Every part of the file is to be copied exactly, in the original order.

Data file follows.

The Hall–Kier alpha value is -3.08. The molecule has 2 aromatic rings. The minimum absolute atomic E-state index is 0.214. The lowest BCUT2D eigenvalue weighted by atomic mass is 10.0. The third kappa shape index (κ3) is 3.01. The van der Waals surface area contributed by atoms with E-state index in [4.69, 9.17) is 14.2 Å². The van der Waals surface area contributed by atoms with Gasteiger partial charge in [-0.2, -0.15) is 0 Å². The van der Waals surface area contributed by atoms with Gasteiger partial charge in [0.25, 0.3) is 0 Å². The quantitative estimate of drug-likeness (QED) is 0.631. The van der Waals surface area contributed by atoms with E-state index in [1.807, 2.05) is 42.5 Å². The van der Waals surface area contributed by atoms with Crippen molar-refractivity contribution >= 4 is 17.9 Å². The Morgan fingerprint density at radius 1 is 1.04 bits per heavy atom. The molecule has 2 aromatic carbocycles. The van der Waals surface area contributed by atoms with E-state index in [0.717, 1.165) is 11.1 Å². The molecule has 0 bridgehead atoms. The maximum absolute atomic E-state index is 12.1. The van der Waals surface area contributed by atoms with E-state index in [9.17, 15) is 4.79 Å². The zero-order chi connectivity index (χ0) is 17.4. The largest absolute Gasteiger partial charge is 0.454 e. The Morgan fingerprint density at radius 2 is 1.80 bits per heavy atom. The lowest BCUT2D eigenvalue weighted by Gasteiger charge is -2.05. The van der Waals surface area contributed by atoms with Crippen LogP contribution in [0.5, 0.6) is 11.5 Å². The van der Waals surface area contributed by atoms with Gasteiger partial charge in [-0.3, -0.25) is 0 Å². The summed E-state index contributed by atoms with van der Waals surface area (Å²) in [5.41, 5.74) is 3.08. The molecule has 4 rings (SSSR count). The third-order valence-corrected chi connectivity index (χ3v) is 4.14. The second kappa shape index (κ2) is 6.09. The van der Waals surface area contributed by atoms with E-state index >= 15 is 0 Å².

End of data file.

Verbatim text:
The Hall–Kier alpha value is -3.08. The molecule has 2 aromatic rings. The minimum absolute atomic E-state index is 0.214. The lowest BCUT2D eigenvalue weighted by atomic mass is 10.0. The third kappa shape index (κ3) is 3.01. The van der Waals surface area contributed by atoms with E-state index in [4.69, 9.17) is 14.2 Å². The van der Waals surface area contributed by atoms with Gasteiger partial charge in [-0.2, -0.15) is 0 Å². The van der Waals surface area contributed by atoms with Gasteiger partial charge in [0.25, 0.3) is 0 Å². The quantitative estimate of drug-likeness (QED) is 0.631. The van der Waals surface area contributed by atoms with E-state index in [1.807, 2.05) is 42.5 Å². The van der Waals surface area contributed by atoms with Crippen molar-refractivity contribution >= 4 is 17.9 Å². The Morgan fingerprint density at radius 1 is 1.04 bits per heavy atom. The molecule has 2 aromatic carbocycles. The van der Waals surface area contributed by atoms with E-state index in [0.717, 1.165) is 11.1 Å². The molecule has 0 bridgehead atoms. The maximum absolute atomic E-state index is 12.1. The van der Waals surface area contributed by atoms with E-state index in [9.17, 15) is 4.79 Å². The zero-order chi connectivity index (χ0) is 17.4. The largest absolute Gasteiger partial charge is 0.454 e. The Morgan fingerprint density at radius 2 is 1.80 bits per heavy atom. The lowest BCUT2D eigenvalue weighted by Gasteiger charge is -2.05. The van der Waals surface area contributed by atoms with Crippen LogP contribution in [0.5, 0.6) is 11.5 Å². The van der Waals surface area contributed by atoms with Gasteiger partial charge in [-0.3, -0.25) is 0 Å². The summed E-state index contributed by atoms with van der Waals surface area (Å²) in [5.41, 5.74) is 3.08. The molecule has 4 rings (SSSR count). The third-order valence-corrected chi connectivity index (χ3v) is 4.14. The second kappa shape index (κ2) is 6.09. The van der Waals surface area contributed by atoms with E-state index >= 15 is 0 Å².